Davis County attorney creates avenue to review innocence claims in felony convictions
Conviction Integrity Unit to review claims of factual innocence by people convicted of crimes
Prior to Monday, Davis County Attorney Troy Rawlings had only held two press conferences since taking office in 2007.
On Monday, because of how passionately he feels about the project, he held his third to announce the formation of his office's Conviction Integrity Unit.
"We went through a process because we are determined to be the best integrity unit in the state," Rawlings said. "We made an effort to recruit the best people we could get and we did that. Mission accomplished."
The purpose of the new unit is to review claims of factual innocence by people convicted in Davis County of felony crimes. Rawlings is not the first to put together such a team. Salt Lake County District Attorney Sim Gill announced his five-member Conviction Integrity Unit in 2018.
Rawlings' team will consist of nine members. He said the person he wanted to lead the team from the beginning, retired 2nd District Judge Glen Dawson, accepted his invitation to head up the group. Other members include defense attorney Ed Brass, retired 3rd District and Utah Court of Appeals Judge Stephen L. Roth, and attorney Chris Shaw.
But not everyone in the group is a current or former judge, prosecutor or defense attorney. And Rawlings said that's on purpose.
"We want people who are passionate about the criminal justice system being fair, treating people right, getting it right," he said.
The unit also includes Teneille Brown, a professor with the University of Utah's S.J. Quinney College of Law; Marina Lowe with the American Civil Liberties Union; Adrienne Gillespie Andrews, assistant vice president for diversity and chief diversity officer at Weber State University; Molly Davis with the Libertas Institute; and former Davis County Sheriff Bud Cox.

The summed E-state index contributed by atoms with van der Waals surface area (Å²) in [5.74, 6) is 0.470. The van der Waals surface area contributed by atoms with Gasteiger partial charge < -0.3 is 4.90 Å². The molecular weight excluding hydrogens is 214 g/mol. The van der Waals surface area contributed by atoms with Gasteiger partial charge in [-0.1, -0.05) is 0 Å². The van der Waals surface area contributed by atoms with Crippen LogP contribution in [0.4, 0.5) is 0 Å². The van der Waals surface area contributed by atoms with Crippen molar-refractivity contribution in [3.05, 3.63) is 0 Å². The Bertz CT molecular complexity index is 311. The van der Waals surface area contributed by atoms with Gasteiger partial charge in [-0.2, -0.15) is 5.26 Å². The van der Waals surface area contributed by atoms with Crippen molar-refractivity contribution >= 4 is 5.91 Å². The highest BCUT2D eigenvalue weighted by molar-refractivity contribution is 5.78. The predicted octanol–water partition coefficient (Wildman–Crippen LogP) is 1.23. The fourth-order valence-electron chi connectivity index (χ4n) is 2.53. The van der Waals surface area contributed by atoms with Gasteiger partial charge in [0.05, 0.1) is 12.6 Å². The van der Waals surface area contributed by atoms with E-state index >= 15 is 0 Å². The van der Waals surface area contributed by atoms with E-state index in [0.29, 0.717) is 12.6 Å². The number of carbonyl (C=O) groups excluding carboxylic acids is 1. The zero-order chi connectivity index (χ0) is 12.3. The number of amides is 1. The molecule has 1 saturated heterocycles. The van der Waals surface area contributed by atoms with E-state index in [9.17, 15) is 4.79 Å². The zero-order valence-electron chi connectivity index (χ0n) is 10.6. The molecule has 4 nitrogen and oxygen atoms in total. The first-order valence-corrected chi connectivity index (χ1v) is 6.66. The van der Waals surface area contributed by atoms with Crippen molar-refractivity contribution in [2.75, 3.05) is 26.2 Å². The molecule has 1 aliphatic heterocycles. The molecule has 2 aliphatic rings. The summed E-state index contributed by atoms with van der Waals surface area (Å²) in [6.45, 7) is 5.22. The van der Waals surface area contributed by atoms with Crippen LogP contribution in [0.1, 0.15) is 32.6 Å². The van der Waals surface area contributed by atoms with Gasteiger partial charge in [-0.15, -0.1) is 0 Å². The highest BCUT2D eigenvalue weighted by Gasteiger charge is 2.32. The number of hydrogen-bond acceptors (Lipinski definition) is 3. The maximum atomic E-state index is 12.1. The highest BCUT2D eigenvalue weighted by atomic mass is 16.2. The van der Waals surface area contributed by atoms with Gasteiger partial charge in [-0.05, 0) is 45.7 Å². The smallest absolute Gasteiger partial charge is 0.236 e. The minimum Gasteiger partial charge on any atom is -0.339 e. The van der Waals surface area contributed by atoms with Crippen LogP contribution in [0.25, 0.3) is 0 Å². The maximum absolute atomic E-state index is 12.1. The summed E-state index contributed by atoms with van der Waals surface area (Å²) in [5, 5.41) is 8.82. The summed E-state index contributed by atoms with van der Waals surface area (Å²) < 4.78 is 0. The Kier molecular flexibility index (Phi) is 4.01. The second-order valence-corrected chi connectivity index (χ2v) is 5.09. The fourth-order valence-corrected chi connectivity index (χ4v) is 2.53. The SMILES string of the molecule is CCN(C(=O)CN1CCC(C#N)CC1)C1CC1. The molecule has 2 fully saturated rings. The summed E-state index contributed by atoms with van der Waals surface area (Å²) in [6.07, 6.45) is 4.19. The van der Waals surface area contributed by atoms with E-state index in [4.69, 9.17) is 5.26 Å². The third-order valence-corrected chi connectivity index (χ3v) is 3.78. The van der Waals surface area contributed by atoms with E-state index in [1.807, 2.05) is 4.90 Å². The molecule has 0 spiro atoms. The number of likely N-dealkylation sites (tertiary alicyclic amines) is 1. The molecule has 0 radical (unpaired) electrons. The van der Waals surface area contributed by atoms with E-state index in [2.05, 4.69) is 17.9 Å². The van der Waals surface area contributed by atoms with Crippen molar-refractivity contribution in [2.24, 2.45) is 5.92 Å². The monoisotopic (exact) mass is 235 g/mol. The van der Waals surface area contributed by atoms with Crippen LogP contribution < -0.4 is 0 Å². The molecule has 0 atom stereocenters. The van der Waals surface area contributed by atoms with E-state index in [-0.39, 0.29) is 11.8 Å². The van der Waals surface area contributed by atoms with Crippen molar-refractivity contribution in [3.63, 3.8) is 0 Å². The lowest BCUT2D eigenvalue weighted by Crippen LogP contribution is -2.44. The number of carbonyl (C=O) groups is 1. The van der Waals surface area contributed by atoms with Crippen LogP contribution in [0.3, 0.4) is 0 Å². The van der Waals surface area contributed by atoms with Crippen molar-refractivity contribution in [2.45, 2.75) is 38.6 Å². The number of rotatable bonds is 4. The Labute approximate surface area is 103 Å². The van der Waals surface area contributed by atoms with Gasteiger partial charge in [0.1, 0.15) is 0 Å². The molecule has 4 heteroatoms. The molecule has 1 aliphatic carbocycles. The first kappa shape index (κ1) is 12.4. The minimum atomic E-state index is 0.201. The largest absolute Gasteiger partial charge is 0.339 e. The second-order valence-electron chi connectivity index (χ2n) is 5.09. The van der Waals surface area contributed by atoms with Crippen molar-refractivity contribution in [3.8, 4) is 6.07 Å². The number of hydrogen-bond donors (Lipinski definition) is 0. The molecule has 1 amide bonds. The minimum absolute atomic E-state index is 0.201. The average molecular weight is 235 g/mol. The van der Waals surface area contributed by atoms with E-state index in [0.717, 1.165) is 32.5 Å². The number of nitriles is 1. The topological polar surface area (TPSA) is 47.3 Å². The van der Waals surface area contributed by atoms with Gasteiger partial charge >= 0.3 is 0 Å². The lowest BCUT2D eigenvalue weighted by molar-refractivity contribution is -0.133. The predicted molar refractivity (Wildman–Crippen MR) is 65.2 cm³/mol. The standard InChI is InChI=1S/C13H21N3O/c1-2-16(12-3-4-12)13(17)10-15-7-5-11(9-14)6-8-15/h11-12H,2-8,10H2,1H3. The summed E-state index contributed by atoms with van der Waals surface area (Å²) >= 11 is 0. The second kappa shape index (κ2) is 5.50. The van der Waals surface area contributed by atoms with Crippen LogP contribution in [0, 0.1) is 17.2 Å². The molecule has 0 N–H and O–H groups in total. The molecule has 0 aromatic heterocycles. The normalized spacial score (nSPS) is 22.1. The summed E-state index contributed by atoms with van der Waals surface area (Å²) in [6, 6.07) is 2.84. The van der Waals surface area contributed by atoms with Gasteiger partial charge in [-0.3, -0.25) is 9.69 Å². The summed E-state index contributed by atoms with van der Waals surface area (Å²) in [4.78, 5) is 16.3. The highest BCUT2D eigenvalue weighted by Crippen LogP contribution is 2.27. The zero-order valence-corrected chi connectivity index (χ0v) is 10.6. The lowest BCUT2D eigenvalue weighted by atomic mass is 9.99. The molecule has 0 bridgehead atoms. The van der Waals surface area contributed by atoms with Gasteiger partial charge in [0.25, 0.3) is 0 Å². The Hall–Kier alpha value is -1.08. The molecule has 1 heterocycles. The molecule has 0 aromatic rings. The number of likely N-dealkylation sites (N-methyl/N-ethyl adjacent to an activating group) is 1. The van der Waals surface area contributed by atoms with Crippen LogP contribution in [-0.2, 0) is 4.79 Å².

"We recruited the best, we solicited the best, and we got the best," Rawlings said of his diverse group. "I'm telling you that the group we selected that will be hearing these cases in Davis County, we got it right."
"Each member will bring a different perspective and viewpoint to the analysis of each application we receive," Dawson added.
In order for a person to apply to have the Conviction Integrity Unit review their case, that person must still be alive and must have been convicted of a felony in Davis County in a case prosecuted by the Davis County Attorney's Office. They must also have exhausted all other legal appeals. The group will give priority in reviewing cases to people who are still currently incarcerated.
"The application for review must be based on credible and verifiable evidence of innocence, or new technologies that exist to test or retest remaining relevant evidence," according to the group.
Once the integrity unit reaches a decision, it will be forwarded to Rawlings who will decide at that point whether to dismiss a person's conviction based on the unit's recommendation. But Rawlings noted Monday it is unlikely he would go against the integrity unit's recommendation. People who want their cases reviewed can apply on the Conviction Integrity Unit’s website.
Neither Rawlings nor Dawson believe that many people are unfairly convicted of a crime they didn't commit in Davis County.
"But in the end, we have to acknowledge as humans, that despite every safeguard and precaution, an innocent person may be convicted. I believe this happens very rarely. But it can happen and that is why we think that the implementation of this unit provides an essential added resource to the criminal justice system as it currently exists," Dawson said.
"We're not setting it up because we think we have problems," Rawlings added.
Rawlings said as the county's top prosecutor, he has an obligation to ensure there is fairness and balance in the criminal justice system. He calls the unit another tool to make sure the county gets it right.
"They're going to ensure that justice is served in Davis County," he said.